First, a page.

Both sides of the lens
Think of Brendan Fraser and you probably think of the affable ape boy in “George of the Jungle.” Or the guy who accidentally awakened an ancient, dead Egyptian in “The Mummy.” Or the man whose romantic plans are repeatedly foiled in “Bedazzled.”
When you think of Brendan Fraser, you think actor, not photographer, but this weekend the tall, dark and humorous celeb will kick off a monthlong exhibit of his photography in a one-man show at Gallery 24 downtown. “Behind the Scenes” features pictures he took while on location in a variety of far-flung locales, here and abroad.
According to Fraser, his love of photography began “somewhere between instant gratification and always finding myself in interesting places,” he said.
The instant gratification refers to the old Polaroid he picked up at a Studio City camera shop about five years ago -- “the accordion variety that some people still have in their closets.” The interesting places refers to the exotic locales he’s visited while working -- North Africa for “The Mummy,” Vietnam for “The Quiet American” and London for a live theater performance in “Cat on a Hot Tin Roof.”
“I like the feel of a camera in the hand,” said the 34-year-old Angeleno, whose exhibit will also feature pictures he shot on the set of the comedy “Monkeybone,” his soon-to-be-released “Looney Tunes” movie and backstage at “Saturday Night Live.”
“The result is that in the last five years or so I have compiled stacks of contact sheets with negatives. Many of them came straight from the lab; I’d look at them once with a loop and say, ‘Wouldn’t it be interesting to print that up one day?’ ”
That day came a few months ago when, prompted by his friend and photographic mentor Norma C. Smith, he went to an exhibit at Gallery 24. Smith, who is the gallery’s curator, had just assembled a show of photos that had been altered with bleach and oil paints. She thought Fraser would find them interesting.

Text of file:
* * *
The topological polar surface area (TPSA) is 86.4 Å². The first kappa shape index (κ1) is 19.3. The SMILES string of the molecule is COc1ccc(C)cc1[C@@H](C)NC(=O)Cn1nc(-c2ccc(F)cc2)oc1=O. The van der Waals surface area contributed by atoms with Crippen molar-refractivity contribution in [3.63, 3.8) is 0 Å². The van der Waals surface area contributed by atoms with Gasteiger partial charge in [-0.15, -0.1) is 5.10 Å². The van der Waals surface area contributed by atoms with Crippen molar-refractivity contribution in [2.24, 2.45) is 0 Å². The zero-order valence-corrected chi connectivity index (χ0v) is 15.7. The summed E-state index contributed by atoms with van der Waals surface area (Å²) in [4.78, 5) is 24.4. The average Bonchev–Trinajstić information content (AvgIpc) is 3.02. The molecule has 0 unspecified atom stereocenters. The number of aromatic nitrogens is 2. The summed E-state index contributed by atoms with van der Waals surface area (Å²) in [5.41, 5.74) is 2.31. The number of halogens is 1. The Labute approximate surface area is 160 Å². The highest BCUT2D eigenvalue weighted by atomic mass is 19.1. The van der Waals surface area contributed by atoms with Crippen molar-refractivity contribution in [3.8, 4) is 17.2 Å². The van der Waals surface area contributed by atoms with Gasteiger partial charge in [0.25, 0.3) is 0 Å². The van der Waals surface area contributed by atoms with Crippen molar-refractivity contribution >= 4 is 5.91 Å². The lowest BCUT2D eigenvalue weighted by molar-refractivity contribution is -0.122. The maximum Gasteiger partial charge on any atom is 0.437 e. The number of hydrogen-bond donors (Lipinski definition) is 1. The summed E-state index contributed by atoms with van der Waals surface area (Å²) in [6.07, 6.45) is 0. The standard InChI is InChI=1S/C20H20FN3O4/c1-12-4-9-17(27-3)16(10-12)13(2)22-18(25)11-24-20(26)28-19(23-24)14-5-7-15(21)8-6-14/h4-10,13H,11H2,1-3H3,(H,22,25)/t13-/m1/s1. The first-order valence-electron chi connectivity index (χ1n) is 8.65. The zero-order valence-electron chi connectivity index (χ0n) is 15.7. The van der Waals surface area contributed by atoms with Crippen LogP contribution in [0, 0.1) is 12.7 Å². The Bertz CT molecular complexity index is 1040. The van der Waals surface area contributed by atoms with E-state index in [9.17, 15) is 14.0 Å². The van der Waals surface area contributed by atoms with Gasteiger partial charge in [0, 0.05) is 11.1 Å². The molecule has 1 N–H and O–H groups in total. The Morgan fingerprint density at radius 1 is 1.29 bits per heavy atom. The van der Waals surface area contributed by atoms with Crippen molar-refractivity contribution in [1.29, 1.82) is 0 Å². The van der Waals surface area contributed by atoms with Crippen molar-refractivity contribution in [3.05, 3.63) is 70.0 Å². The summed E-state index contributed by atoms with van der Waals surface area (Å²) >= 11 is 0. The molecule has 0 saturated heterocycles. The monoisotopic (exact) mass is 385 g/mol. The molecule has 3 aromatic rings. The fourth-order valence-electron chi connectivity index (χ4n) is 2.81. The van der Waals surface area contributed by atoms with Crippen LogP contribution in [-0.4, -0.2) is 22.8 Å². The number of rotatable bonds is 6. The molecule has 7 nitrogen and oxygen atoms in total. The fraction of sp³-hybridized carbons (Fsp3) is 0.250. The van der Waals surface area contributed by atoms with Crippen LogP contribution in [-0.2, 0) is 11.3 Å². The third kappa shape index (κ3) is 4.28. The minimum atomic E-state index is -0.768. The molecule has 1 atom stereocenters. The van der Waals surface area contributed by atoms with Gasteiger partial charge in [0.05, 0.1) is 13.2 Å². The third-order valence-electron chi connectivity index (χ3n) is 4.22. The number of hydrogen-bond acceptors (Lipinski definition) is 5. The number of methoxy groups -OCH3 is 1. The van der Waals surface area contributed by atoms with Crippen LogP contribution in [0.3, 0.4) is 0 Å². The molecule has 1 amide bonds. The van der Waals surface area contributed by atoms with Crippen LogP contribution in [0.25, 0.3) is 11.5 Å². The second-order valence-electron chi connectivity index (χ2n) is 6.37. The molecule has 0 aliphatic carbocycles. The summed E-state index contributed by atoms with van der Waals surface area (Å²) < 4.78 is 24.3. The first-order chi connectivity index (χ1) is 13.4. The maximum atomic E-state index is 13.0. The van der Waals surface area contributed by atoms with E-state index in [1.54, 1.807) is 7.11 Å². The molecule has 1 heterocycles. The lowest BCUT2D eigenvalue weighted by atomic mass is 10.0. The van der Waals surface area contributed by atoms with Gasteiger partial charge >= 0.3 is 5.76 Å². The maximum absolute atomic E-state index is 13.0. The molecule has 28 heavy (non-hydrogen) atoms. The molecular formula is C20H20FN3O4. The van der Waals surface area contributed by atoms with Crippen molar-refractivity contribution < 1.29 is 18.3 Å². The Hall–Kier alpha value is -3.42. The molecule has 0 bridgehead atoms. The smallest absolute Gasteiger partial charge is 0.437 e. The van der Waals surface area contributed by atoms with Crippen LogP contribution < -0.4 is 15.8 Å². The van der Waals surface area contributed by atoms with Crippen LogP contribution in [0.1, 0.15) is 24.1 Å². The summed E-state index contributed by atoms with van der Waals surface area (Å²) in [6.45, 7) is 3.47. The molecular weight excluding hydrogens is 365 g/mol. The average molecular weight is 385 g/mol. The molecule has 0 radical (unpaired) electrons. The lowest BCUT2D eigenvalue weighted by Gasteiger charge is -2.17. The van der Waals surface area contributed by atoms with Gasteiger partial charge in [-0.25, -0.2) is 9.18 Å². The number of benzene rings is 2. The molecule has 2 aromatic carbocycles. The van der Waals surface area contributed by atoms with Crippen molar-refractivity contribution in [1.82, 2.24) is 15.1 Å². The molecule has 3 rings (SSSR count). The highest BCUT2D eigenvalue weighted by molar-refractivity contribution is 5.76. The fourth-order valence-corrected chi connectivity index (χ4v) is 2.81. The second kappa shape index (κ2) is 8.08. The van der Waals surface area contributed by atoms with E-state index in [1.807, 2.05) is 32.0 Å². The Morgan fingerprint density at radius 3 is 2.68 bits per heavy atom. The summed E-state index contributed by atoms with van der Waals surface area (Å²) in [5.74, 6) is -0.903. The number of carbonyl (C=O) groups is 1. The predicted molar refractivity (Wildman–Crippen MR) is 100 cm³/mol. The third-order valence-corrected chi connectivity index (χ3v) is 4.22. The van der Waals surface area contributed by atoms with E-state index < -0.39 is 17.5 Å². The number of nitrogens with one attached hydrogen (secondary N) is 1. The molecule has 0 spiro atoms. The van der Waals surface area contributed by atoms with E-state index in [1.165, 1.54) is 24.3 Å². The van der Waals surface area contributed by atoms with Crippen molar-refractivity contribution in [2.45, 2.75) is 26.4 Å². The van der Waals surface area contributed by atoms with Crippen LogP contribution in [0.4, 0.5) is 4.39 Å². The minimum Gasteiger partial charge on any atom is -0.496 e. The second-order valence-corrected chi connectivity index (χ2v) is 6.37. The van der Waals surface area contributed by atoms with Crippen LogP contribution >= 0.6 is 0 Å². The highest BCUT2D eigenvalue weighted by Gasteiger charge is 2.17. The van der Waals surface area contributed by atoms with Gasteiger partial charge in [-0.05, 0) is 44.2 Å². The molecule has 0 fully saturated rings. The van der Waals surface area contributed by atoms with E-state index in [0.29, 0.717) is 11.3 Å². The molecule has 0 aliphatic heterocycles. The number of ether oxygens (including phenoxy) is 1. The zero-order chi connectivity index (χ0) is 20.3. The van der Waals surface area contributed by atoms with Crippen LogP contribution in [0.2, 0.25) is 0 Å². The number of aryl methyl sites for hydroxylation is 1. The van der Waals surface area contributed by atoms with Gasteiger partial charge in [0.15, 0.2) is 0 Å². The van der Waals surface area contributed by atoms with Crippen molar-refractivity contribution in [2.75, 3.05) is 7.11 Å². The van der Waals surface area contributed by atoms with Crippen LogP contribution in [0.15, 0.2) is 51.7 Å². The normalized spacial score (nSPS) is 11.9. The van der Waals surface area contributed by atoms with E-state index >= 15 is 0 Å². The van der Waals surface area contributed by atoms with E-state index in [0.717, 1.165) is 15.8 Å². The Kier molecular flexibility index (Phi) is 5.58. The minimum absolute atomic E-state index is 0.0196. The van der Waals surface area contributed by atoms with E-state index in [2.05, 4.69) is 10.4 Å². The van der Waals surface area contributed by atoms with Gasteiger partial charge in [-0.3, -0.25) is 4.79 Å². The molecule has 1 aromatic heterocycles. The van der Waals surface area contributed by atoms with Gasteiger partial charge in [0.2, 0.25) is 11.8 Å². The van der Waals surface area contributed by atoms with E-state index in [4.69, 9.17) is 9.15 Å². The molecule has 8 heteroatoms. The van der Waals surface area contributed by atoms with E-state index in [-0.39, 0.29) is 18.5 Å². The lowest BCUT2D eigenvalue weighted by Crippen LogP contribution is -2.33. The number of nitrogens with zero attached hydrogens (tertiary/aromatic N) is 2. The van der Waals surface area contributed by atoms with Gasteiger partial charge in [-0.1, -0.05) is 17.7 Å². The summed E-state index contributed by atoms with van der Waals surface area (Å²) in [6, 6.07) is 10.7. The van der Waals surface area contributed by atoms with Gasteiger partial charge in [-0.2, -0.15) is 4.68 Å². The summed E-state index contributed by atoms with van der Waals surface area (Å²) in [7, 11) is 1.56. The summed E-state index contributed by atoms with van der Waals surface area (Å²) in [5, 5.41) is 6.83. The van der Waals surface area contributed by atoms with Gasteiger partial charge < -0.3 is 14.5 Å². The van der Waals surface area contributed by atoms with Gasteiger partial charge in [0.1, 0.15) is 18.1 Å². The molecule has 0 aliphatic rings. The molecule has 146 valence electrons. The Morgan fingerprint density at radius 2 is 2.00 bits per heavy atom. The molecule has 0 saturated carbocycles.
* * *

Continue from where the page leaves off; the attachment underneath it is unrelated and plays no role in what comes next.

She was right. Fraser did find the pictures compelling. But he was also intrigued with the space in which they were displayed -- the entryway to the 24th Street Theater, a small, community-based theater that, in addition to staging plays, offers teacher training, theater classes and free after-school workshops for kids.
“I know what it’s like for artists and theater owners to try and meet their overhead and to stay open for the best of reasons and produce work that’s interesting and get people in the door,” said Fraser, who got his start in theater at Seattle’s Cornish College of the Arts.
Fraser asked Smith if he could have his own show, with all proceeds benefiting the theater. Smith agreed. “He’s got a wonderful insight and sensitivity as well as an amazing compositional aptitude,” said Smith, a UCLA Extension photo instructor who knows Fraser because she set up a dark room in Fraser’s home. “He’s an amazing photographer.”
Most of the photos in the show are black and white -- landscape shots and portraits. While some of the pictures include the actors with whom Fraser was working -- like one shot of Michael Caine climbing out of a bunker in Vietnam, or Jimmy Fallon strumming his guitar backstage at “Saturday Night Live” -- most do not.
Fraser’s favorite image, he said, is from “Monkeybone,” the movie in which he played a comic-strip artist who comes out of a coma as his cartoon alter ego -- a trouble-making monkey. The photo is a giant inflatable baboon hanging from a crane.
All of the pictures are signed by Fraser. They were printed by Smith on 11-by-14-inch paper, some in sepia tones, others with hand tints or various washes. All are one of a kind. They range in price from $500 to $700. Twenty-five photos will be on display and for sale at the gallery.
Though Fraser got his photographic start with the point, shoot and print simplicity of the Polaroid, he has moved on.
“That was kind of my entree into it,” said Fraser, who’s partial to a Leica these days. “Now I’ll shoot with anything I can get my hands on.”
‘Behind the Scenes’
Where: Gallery 24, 1117 W. 24th St., L.A.
When: Opens Friday, 6:30-8 p.m. Mondays-Thursdays, noon-5 p.m.; Fridays, noon-5 p.m. and 6:30-8 p.m.; Saturdays, 6:30-8 p.m.; Sundays, 1:30-3 p.m. Ends Nov. 8.
Info: (213) 745-6516
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